In our research, we found that QMT improved cognitive flexibility. For example, in thinking about a simple glass, most people will associate it with the act of drinking. But following QMT training, additional ‘worlds of content’ can open up – the glass can be viewed as ‘the holy grail’ or a hat. In fact, our study showed that a seven-minute QMT session increased cognitive flexibility by 25 per cent, compared with other simpler kinds of movement or verbal training. What’s more, EEG measures showed that the enhanced cognitive flexibility associated with QMT training was also accompanied by increased brain synchronisation of the kind previously related to relaxation, attention and a flow state. Some might say QMT also fosters spirituality.

What else helps to produce neural synchronisation? Well, perhaps surprisingly, being in a space similar to a sensory-deprivation chamber, with little external stimulation, also impacts on neuronal synchronisation. Such was the idea behind the OVO chamber (uovo is Italian for ‘egg’, describing the space’s shape), created by Patrizio Paoletti, one of the leading teachers of meditation, based on his ‘Sphere Model of Consciousness’ (stated briefly, the model describes a spherical matrix that maps on to our subjective experiences, ranging from ordinary automatic habits to higher states of consciousness achieved in contemplative practices; see figures 1 and 2 below).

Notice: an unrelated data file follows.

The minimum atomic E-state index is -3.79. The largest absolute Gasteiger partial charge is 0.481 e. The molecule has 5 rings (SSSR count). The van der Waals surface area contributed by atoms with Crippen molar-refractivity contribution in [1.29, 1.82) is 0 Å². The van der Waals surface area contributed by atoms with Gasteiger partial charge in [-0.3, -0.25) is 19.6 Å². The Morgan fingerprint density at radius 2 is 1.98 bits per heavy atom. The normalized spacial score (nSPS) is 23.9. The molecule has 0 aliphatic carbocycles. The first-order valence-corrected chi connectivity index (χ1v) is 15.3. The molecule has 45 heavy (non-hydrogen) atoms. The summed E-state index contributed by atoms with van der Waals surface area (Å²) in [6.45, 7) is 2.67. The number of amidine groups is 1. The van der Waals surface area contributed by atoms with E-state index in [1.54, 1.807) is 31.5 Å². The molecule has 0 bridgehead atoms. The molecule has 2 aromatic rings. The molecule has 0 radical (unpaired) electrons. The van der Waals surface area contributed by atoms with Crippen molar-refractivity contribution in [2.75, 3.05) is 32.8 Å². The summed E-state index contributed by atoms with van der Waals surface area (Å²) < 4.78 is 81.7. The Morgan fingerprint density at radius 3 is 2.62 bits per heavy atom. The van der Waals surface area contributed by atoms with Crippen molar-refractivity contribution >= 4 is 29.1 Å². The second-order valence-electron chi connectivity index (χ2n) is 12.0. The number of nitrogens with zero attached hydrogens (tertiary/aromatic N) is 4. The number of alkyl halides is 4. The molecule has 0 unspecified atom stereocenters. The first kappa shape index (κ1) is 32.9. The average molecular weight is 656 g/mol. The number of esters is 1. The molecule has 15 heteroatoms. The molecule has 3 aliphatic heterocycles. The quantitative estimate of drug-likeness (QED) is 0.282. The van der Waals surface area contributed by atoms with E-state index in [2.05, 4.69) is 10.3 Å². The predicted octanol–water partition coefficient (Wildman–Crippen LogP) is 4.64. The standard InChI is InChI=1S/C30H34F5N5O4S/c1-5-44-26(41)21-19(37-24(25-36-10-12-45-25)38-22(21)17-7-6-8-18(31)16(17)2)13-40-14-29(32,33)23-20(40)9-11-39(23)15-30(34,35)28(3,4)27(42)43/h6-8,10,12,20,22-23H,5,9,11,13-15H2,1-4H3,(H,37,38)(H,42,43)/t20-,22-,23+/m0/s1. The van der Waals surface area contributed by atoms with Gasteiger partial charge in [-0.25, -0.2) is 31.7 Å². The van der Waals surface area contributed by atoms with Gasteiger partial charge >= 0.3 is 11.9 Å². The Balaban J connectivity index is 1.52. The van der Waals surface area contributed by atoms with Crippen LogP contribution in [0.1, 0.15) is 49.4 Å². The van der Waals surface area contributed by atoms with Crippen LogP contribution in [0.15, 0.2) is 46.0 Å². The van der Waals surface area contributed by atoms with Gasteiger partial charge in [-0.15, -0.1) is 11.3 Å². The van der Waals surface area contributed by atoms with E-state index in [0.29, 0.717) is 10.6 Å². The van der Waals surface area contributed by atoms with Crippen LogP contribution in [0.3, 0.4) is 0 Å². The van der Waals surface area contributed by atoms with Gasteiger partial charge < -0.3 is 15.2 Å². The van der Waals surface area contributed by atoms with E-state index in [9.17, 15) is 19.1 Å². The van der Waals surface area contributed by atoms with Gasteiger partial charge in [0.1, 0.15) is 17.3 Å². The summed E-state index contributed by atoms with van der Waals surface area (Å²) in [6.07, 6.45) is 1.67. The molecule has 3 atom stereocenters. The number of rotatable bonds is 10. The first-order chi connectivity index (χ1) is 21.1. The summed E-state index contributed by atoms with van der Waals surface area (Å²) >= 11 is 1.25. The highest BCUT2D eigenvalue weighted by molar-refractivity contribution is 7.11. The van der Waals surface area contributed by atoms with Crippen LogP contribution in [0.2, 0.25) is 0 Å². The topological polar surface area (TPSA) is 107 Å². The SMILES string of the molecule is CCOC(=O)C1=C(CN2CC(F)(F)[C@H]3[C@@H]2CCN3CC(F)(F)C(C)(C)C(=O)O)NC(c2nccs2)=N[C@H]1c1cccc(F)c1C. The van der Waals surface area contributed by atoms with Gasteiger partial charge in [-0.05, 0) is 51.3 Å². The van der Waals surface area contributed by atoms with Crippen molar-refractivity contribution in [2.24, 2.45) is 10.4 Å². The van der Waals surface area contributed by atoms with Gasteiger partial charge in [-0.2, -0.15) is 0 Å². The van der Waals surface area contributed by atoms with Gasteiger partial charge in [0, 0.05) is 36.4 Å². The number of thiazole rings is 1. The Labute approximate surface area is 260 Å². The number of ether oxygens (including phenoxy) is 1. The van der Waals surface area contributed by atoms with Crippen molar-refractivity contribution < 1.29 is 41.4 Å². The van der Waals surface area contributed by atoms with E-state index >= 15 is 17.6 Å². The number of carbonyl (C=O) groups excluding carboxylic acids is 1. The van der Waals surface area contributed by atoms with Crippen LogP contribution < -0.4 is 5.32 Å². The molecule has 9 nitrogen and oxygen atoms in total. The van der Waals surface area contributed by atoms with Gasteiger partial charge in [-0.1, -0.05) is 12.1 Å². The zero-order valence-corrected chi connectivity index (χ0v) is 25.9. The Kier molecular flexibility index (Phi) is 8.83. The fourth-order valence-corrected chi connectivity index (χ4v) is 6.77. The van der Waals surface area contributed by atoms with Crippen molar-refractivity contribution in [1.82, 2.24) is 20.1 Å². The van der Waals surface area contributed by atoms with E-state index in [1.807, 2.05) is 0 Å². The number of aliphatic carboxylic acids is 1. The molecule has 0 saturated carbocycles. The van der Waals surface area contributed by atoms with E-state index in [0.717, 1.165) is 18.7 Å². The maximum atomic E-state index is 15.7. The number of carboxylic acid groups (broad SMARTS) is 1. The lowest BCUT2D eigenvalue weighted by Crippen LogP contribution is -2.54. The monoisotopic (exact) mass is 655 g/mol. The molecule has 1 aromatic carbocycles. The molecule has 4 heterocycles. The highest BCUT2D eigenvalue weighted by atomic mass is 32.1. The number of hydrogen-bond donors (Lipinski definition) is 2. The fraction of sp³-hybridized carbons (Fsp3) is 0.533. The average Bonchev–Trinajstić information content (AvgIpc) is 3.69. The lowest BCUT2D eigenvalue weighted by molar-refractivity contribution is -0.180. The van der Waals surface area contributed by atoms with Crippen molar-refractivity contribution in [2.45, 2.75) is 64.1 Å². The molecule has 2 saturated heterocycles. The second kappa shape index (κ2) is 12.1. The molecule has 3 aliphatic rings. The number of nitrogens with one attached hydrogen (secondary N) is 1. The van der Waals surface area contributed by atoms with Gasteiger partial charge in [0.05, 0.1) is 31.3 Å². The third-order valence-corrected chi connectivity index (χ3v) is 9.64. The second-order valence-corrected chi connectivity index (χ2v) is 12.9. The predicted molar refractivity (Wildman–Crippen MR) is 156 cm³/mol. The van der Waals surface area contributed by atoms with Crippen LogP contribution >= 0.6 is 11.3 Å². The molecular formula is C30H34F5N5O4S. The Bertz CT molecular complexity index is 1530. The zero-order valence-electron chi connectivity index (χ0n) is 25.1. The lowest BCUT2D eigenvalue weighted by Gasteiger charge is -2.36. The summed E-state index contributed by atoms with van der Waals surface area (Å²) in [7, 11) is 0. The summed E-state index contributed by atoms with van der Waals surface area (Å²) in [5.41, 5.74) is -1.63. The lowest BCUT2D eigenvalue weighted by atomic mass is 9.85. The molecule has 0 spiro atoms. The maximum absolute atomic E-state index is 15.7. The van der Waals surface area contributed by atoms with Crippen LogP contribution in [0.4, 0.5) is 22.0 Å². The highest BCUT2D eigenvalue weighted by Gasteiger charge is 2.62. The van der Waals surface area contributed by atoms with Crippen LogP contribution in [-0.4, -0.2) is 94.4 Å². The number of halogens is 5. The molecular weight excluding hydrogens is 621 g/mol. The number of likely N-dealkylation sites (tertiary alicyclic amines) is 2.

Figure 1: Sphere Model of Consciousness
Figure 2: The OVO chamber, created by Patrizio Paoletti, is in the shape of an egg, based on his Sphere Model of Consciousness

My colleagues and I have found that OVO-immersion leads to increased neuronal synchronisation in the insula, a brain area related to empathy as well as bodily self-awareness. In turn, this was found to be accompanied by an increased sense of ‘absorption’ (akin to that feeling you get when overwhelmed by the beauty of a sunset, as you fully and voluntarily engage your attention in the experience). Absorption is also closely related to spirituality, meditation and empathy, likely because all involve openness to self-altering experiences and voluntarily increasing awareness.

When we lose it, for instance, what exactly are we losing? Nothing less than our selves

Although most of us don’t have access to an external ‘egg’ chamber, we can place ourselves at the centre of our own ‘sphere’ in daily life. By rooting ourselves, listening to our highest aspirations, and paying closer attention to our breathing, to the people we love and to the present moment, we can transcend the here and now to create a more ‘spherical’ life that changes our focus from basic needs and fears to values. This is further accompanied by an intentional shift toward a clear ‘goal’ state, represented by the centre of our inner sphere in Paoletti’s model. In this sense, spirituality can be seen as actions that are not separate from daily life, but rather congruently connected to its different aspects – the body, family, career, friendship, relationships, finance and society.